WASHINGTON — Five years after Sept. 11, is the United States winning the war against Al Qaeda? President Bush says yes, but most experts -- including many inside the U.S. government -- say no.
An all-out effort by the United States and its allies has succeeded in making life difficult for Al Qaeda leaders Osama bin Laden and Ayman Zawahiri, and has probably disrupted any plans they had for further terrorism on the scale of the attacks in 2001, the experts say.
But as even Bush acknowledged last week, Al Qaeda is far from dead.
"In the five years since our nation was attacked, Al Qaeda and terrorists it has inspired have continued to attack across the world," the president said. "The terrorist danger remains."
In a series of recent speeches to mark the anniversary of the attacks, Bush has declared: "America is winning the war on terror" and cited a list of achievements: "We've removed terrorist sanctuaries, disrupted their finances, killed and captured key operatives, broken up terrorist cells in America and other nations, and stopped new attacks before they're carried out."
But terrorism experts worry that those successes have been mostly tactical, short-term gains -- the equivalent of winning the first few battles in a long war. On longer-term strategic issues, they warn, the U.S. may have lost ground since 2001:
* Al Qaeda, the initial focus of the "global war on terror," has been disrupted and dispersed. But it has been succeeded by a looser network of affiliates and homegrown terrorists -- like those who carried out bombings in Madrid in 2004 and London in 2005 -- who could grow to be just as dangerous.
* The war in Iraq has become a training ground for Islamic extremists from Saudi Arabia and other countries, and some have returned home with expertise in urban warfare and explosives. Some experts fear the Persian Gulf's oil terminals could be among their next targets.
* Wars in Iraq, Afghanistan and Lebanon have damaged the image of the U.S. in much of the Muslim world and made it easier for terrorist organizations to win recruits. The wars and controversies over U.S. treatment of detainees also have made it more difficult for allied governments to cooperate with American counterterrorism programs, diplomats say.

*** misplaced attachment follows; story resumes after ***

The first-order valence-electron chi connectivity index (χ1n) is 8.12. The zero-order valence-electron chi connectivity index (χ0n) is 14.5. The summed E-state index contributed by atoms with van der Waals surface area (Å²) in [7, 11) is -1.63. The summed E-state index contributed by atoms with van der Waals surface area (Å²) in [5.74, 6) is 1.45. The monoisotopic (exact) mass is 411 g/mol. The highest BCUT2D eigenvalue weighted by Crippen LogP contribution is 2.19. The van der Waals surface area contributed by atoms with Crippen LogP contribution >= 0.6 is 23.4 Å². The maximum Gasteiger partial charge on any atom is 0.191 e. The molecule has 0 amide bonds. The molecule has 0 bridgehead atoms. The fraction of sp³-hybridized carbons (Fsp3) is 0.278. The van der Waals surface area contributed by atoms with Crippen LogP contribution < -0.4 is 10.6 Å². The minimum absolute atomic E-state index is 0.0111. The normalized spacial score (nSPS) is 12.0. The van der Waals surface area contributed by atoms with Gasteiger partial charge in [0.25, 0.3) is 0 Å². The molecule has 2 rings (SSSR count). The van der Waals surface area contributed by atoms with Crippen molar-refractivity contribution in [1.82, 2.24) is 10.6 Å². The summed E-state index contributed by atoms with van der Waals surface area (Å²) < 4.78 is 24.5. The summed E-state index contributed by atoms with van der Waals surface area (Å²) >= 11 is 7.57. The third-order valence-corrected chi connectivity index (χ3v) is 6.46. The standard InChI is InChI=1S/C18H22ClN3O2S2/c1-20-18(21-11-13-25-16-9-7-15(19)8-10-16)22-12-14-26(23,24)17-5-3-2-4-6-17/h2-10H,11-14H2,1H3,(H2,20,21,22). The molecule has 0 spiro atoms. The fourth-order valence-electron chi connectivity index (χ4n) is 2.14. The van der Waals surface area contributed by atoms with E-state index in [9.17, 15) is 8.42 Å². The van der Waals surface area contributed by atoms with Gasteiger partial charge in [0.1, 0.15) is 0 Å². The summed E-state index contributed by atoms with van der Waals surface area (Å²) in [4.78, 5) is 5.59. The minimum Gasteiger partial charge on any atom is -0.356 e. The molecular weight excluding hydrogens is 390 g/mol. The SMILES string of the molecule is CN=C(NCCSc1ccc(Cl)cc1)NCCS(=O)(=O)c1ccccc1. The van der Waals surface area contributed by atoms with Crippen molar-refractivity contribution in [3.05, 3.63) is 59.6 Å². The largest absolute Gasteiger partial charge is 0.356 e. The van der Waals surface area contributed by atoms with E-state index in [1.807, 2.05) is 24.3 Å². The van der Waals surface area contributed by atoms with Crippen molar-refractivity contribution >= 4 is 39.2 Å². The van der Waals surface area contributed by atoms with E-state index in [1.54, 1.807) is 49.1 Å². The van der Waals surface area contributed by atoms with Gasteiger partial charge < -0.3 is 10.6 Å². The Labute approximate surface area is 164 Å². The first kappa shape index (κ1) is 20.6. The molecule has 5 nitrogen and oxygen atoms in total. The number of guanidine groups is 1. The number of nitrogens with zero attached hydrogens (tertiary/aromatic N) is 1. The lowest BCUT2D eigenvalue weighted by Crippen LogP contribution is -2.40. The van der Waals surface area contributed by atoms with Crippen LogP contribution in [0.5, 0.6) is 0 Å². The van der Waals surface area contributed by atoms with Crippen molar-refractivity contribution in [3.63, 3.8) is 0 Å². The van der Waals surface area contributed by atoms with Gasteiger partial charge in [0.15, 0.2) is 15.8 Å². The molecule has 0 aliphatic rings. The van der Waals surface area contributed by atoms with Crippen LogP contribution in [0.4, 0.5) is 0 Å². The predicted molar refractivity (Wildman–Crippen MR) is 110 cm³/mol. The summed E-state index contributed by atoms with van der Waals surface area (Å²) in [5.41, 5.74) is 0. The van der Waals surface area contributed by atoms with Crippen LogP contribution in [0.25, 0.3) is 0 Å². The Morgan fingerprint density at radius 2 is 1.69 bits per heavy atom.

* When Foreign Policy magazine surveyed more than 100 experts earlier this year, 84% said they did not believe the United States was winning the war on terrorism. In a Los Angeles Times poll, fewer than one-fourth of Americans said they believed the nation was "winning"; more than half said it was too soon to tell.
"Even the most sanguine optimist cannot yet conclude we are winning," John F. Lehman Jr., a former Navy secretary under President Reagan, warned in a recent article for the U.S. Naval Institute.
"It looks worse to me," said Bruce Hoffman, a former director of terrorism studies at the Rand Corp. who teaches at Georgetown University and the U.S. Military Academy. "Al Qaeda is still alive and kicking. It's just changed its modus operandi. We've often painted a picture of Al Qaeda in retreat. I'm not sure it isn't Al Qaeda on the march."
When asked for his report card on the war on terrorism, Henry A. Crumpton, the State Department's top counterterrorism officer, paused and said: "It's uneven.... It's hard for me to give it an A or an F. It's a real mixed bag."
At first glance, the experts' gloom may seem odd. There haven't been any successful terrorist attacks inside the U.S. since Sept. 11, although law enforcement officials say there have been several close calls.
"It's been five years, and the U.S. homeland has not been hit," said Daniel Byman, director of Georgetown's security studies program. "I don't know any terrorism experts who called this.... We were all wrong."
As a result, he said: "My assessment is that we're doing reasonably well. If the test is reducing catastrophic violence that can change our lives, we're doing rather well. If it's reducing the overall climate of violence, we're doing fairly poorly. If 30 or 40 Americans die from terrorism each year, that's a tragedy, but it's different from losing 3,000 a year. It's a problem, but it's probably not a strategic problem."
Indeed, some national security experts -- like John Mueller of Ohio State University -- argue that the terrorist threat has been overblown and that a terrorist industry of consultants, government contractors and politicians is hyping the problem out of self-interest.
"For all the attention it evokes, terrorism, in reasonable context, actually causes rather little damage," Mueller said, noting that automobile accidents kill many more Americans than terrorists do. "The likelihood that any individual will become a victim in most places is microscopic."
But the consensus of government officials and nongovernmental experts is that the terrorist threat remains real, and the respite from violence is temporary.